Rocky Morris got a strange surprise Saturday afternoon when he came home to what he thought was an empty house.
The 85-year-old man was spending a day running errands when he took time to wash the dishes at home. A phone call from his daughter interrupted the deed and Rocky left to pick up his granddaughter.
When Rocky came back to his home, he noticed a leather jacket on the back of a chair. He doesn't remember noticing the jacket earlier, but it could have been there.
Rocky assumed that maybe his granddaughter had left her coat, so he checked the pockets to make sure and found a pack of cigarettes in the pocket.
This was strange; his granddaughter is too young smoke.
After further investigation, Rocky noticed a pair of eyeglasses on the dining room table. Then, he realized his bedroom door, which is always closed, was standing wide open.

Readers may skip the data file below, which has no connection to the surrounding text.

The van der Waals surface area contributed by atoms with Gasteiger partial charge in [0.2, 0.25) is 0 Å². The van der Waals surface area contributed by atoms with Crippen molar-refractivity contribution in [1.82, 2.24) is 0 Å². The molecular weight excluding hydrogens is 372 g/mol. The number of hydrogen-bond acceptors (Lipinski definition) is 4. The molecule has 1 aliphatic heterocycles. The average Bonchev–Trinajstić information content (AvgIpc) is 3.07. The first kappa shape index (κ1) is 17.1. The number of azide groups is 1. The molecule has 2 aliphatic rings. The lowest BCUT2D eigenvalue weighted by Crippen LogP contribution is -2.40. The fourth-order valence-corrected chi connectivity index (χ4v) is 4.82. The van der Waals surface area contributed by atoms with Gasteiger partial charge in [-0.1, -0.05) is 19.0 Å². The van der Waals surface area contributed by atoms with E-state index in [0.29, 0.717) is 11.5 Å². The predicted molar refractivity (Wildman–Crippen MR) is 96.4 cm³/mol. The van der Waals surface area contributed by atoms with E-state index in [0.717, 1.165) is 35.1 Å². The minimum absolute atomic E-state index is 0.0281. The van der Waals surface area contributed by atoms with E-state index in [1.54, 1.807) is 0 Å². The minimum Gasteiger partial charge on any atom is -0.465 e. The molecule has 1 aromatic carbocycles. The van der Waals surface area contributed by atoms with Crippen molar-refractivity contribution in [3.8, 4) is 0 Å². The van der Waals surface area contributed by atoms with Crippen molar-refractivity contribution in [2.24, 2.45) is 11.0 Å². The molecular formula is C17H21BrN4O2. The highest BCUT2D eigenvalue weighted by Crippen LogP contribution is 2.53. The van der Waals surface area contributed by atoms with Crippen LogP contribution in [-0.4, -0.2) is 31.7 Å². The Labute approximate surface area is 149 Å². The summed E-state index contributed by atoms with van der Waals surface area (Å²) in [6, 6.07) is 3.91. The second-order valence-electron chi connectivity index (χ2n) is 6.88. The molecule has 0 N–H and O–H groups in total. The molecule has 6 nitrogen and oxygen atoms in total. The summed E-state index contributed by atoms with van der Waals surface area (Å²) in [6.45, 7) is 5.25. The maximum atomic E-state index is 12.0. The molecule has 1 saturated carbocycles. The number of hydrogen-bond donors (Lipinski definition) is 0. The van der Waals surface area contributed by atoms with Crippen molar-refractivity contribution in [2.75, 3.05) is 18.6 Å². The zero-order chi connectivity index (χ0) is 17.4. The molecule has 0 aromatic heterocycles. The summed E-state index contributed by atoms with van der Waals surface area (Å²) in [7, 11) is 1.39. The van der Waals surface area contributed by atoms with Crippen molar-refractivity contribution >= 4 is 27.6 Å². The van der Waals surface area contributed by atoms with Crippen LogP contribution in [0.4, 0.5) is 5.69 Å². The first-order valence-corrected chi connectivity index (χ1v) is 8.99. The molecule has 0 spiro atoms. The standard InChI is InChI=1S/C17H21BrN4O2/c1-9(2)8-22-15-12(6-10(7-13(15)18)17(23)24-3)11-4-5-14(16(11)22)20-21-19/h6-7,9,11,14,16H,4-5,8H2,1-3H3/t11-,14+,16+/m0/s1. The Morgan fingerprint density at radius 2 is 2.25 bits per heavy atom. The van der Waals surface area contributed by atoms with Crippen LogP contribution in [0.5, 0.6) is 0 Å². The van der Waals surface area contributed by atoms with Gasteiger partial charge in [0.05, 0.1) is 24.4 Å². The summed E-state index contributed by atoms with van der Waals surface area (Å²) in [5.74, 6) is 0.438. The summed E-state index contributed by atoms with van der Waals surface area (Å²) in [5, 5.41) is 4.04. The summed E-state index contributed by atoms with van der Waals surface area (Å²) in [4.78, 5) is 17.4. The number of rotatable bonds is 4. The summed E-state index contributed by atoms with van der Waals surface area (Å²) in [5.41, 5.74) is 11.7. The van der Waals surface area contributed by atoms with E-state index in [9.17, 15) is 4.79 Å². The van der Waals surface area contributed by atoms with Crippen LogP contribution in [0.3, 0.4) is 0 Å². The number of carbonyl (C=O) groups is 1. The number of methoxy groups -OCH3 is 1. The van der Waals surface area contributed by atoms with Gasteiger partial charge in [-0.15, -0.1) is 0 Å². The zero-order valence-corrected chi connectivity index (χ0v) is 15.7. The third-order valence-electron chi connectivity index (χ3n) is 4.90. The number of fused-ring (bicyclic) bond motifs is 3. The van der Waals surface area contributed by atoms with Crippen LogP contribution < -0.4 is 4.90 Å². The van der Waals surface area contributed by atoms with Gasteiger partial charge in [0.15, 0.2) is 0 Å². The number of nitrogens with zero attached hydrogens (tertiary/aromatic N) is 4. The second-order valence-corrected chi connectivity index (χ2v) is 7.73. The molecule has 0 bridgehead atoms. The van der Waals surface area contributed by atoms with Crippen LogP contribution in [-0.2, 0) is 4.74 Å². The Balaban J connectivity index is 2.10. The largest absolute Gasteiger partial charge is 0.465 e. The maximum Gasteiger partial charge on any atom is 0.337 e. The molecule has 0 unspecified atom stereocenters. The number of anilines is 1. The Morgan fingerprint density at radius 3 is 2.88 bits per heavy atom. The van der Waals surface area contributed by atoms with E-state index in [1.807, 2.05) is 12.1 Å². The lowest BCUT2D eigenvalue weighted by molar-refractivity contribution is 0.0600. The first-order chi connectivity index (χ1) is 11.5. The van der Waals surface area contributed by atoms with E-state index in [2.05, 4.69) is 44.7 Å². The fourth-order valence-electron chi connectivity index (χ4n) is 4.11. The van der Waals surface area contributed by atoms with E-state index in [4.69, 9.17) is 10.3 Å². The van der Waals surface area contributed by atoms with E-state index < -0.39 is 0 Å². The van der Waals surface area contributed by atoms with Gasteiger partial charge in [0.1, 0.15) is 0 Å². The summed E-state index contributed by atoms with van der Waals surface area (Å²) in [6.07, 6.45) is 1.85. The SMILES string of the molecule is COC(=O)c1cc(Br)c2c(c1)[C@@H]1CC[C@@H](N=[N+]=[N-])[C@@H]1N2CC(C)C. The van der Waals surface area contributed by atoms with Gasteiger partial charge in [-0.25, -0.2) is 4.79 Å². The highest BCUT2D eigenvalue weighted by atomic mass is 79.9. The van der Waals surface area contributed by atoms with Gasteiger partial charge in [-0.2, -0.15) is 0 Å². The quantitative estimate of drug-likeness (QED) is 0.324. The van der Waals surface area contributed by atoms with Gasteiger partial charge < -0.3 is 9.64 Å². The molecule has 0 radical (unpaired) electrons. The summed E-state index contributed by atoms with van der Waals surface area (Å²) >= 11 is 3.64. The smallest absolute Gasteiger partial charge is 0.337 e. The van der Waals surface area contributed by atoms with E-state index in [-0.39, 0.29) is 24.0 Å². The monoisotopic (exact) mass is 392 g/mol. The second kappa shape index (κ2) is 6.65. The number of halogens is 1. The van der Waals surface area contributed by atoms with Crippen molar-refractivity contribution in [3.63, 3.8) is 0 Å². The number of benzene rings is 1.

Rocky peered into the room to find a hump under the covers on his bed.
At this point, Rocky was bewildered.
Rocky owns a firearm for safety, but he didn't want to shoot a hole through his bedclothes or through a relative.
So he pulled back the blankets to find an enebriated stranger.
"He was pretty well polluted," Rocky said.
Why was this man in his bed and how did he get there?
Apparently the man had been drinking, either walked to or was dropped off near Rocky's home and invited himself in.
The man took off his coat and glasses and found the nearest bed to make himself comfortable.
"I locked that door, but evidently it didn't latch all the way."
The stranger wasn't sure why he was at Rocky's home or how he got there since the house was not on the route to his own home.
"I got rid of him. No one was hurt. Nothing was messed up or stolen, so I didn't bother to call the police," he said.
The man also had his car keys on him, but his vehicle was presumed to be at the bar he had left earlier. Rocky has vowed that he will now be more cautious and make sure all the doors in his home are locked and unable to be opened by stray drunk men, but he also wants the public to follow his actions for their own safety.